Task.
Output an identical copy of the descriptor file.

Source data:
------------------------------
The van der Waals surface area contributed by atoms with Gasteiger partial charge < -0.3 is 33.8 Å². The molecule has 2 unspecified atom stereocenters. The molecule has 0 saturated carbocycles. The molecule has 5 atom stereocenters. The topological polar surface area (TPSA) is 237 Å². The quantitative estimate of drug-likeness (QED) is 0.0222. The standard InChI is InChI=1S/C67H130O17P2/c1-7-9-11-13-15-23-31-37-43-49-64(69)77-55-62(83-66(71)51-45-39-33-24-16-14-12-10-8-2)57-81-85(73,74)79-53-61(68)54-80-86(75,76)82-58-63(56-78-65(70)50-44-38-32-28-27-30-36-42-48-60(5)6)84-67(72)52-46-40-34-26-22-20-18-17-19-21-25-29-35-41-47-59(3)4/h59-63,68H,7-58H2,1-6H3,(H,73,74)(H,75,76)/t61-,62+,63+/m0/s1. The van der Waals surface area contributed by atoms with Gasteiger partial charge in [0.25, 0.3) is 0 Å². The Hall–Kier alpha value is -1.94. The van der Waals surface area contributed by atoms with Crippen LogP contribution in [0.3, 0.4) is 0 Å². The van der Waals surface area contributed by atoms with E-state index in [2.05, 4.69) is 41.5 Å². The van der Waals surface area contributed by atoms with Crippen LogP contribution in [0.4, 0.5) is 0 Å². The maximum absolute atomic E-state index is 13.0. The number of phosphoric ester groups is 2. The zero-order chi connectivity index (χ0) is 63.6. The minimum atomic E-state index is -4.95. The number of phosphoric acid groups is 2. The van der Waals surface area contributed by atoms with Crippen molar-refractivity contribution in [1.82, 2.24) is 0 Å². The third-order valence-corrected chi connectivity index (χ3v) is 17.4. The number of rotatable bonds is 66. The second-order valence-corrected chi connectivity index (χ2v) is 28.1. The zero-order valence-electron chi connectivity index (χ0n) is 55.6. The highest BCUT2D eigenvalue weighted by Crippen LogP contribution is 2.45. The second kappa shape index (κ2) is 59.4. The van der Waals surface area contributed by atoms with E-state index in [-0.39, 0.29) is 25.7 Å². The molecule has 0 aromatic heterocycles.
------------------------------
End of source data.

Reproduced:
The van der Waals surface area contributed by atoms with Gasteiger partial charge < -0.3 is 33.8 Å². The molecule has 2 unspecified atom stereocenters. The molecule has 0 saturated carbocycles. The molecule has 5 atom stereocenters. The topological polar surface area (TPSA) is 237 Å². The quantitative estimate of drug-likeness (QED) is 0.0222. The standard InChI is InChI=1S/C67H130O17P2/c1-7-9-11-13-15-23-31-37-43-49-64(69)77-55-62(83-66(71)51-45-39-33-24-16-14-12-10-8-2)57-81-85(73,74)79-53-61(68)54-80-86(75,76)82-58-63(56-78-65(70)50-44-38-32-28-27-30-36-42-48-60(5)6)84-67(72)52-46-40-34-26-22-20-18-17-19-21-25-29-35-41-47-59(3)4/h59-63,68H,7-58H2,1-6H3,(H,73,74)(H,75,76)/t61-,62+,63+/m0/s1. The van der Waals surface area contributed by atoms with Gasteiger partial charge in [0.25, 0.3) is 0 Å². The Hall–Kier alpha value is -1.94. The van der Waals surface area contributed by atoms with Crippen LogP contribution in [0.3, 0.4) is 0 Å². The van der Waals surface area contributed by atoms with E-state index in [2.05, 4.69) is 41.5 Å². The van der Waals surface area contributed by atoms with Crippen LogP contribution in [0.4, 0.5) is 0 Å². The maximum absolute atomic E-state index is 13.0. The number of phosphoric ester groups is 2. The zero-order chi connectivity index (χ0) is 63.6. The minimum atomic E-state index is -4.95. The number of phosphoric acid groups is 2. The van der Waals surface area contributed by atoms with Crippen molar-refractivity contribution in [1.82, 2.24) is 0 Å². The third-order valence-corrected chi connectivity index (χ3v) is 17.4. The number of rotatable bonds is 66. The second-order valence-corrected chi connectivity index (χ2v) is 28.1. The zero-order valence-electron chi connectivity index (χ0n) is 55.6. The highest BCUT2D eigenvalue weighted by Crippen LogP contribution is 2.45. The second kappa shape index (κ2) is 59.4. The van der Waals surface area contributed by atoms with E-state index in [-0.39, 0.29) is 25.7 Å². The molecule has 0 aromatic heterocycles.